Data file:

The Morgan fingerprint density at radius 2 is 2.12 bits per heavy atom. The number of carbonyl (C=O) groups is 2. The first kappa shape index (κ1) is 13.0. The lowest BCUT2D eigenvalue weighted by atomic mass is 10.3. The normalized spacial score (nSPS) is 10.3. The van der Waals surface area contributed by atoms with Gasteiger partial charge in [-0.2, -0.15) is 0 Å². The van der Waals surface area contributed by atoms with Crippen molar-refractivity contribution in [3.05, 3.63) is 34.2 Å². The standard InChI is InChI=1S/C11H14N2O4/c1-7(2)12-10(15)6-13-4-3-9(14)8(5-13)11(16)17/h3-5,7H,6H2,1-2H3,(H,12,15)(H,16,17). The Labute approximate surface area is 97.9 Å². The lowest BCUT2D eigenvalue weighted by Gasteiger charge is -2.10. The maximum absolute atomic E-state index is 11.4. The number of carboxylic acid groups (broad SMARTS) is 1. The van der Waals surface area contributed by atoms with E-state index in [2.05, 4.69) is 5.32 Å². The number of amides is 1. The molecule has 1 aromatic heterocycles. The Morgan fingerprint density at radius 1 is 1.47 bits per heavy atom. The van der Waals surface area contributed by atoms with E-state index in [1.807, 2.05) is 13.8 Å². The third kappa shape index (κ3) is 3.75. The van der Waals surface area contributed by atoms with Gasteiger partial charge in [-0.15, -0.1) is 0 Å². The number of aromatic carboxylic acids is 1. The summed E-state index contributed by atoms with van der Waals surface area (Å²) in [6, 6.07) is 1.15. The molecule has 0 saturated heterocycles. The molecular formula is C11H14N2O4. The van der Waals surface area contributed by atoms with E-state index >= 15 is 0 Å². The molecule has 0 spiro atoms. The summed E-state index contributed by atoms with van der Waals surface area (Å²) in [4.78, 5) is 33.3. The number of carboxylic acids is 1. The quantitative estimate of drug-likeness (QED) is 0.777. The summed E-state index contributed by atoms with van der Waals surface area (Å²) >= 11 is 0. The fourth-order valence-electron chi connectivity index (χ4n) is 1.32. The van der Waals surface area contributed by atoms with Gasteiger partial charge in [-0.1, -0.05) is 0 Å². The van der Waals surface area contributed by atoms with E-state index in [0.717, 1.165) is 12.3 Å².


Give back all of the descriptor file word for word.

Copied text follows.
The Morgan fingerprint density at radius 2 is 2.12 bits per heavy atom. The number of carbonyl (C=O) groups is 2. The first kappa shape index (κ1) is 13.0. The lowest BCUT2D eigenvalue weighted by atomic mass is 10.3. The normalized spacial score (nSPS) is 10.3. The van der Waals surface area contributed by atoms with Gasteiger partial charge in [-0.2, -0.15) is 0 Å². The van der Waals surface area contributed by atoms with Crippen molar-refractivity contribution in [3.05, 3.63) is 34.2 Å². The standard InChI is InChI=1S/C11H14N2O4/c1-7(2)12-10(15)6-13-4-3-9(14)8(5-13)11(16)17/h3-5,7H,6H2,1-2H3,(H,12,15)(H,16,17). The Labute approximate surface area is 97.9 Å². The lowest BCUT2D eigenvalue weighted by Gasteiger charge is -2.10. The maximum absolute atomic E-state index is 11.4. The number of carboxylic acid groups (broad SMARTS) is 1. The van der Waals surface area contributed by atoms with E-state index in [2.05, 4.69) is 5.32 Å². The number of amides is 1. The molecule has 1 aromatic heterocycles. The Morgan fingerprint density at radius 1 is 1.47 bits per heavy atom. The van der Waals surface area contributed by atoms with E-state index in [1.807, 2.05) is 13.8 Å². The third kappa shape index (κ3) is 3.75. The van der Waals surface area contributed by atoms with Gasteiger partial charge in [-0.15, -0.1) is 0 Å². The number of aromatic carboxylic acids is 1. The summed E-state index contributed by atoms with van der Waals surface area (Å²) in [6, 6.07) is 1.15. The molecule has 0 saturated heterocycles. The molecular formula is C11H14N2O4. The van der Waals surface area contributed by atoms with E-state index >= 15 is 0 Å². The molecule has 0 spiro atoms. The summed E-state index contributed by atoms with van der Waals surface area (Å²) in [4.78, 5) is 33.3. The number of carboxylic acids is 1. The quantitative estimate of drug-likeness (QED) is 0.777. The summed E-state index contributed by atoms with van der Waals surface area (Å²) >= 11 is 0. The fourth-order valence-electron chi connectivity index (χ4n) is 1.32. The van der Waals surface area contributed by atoms with Gasteiger partial charge in [-0.1, -0.05) is 0 Å². The van der Waals surface area contributed by atoms with E-state index in [0.717, 1.165) is 12.3 Å².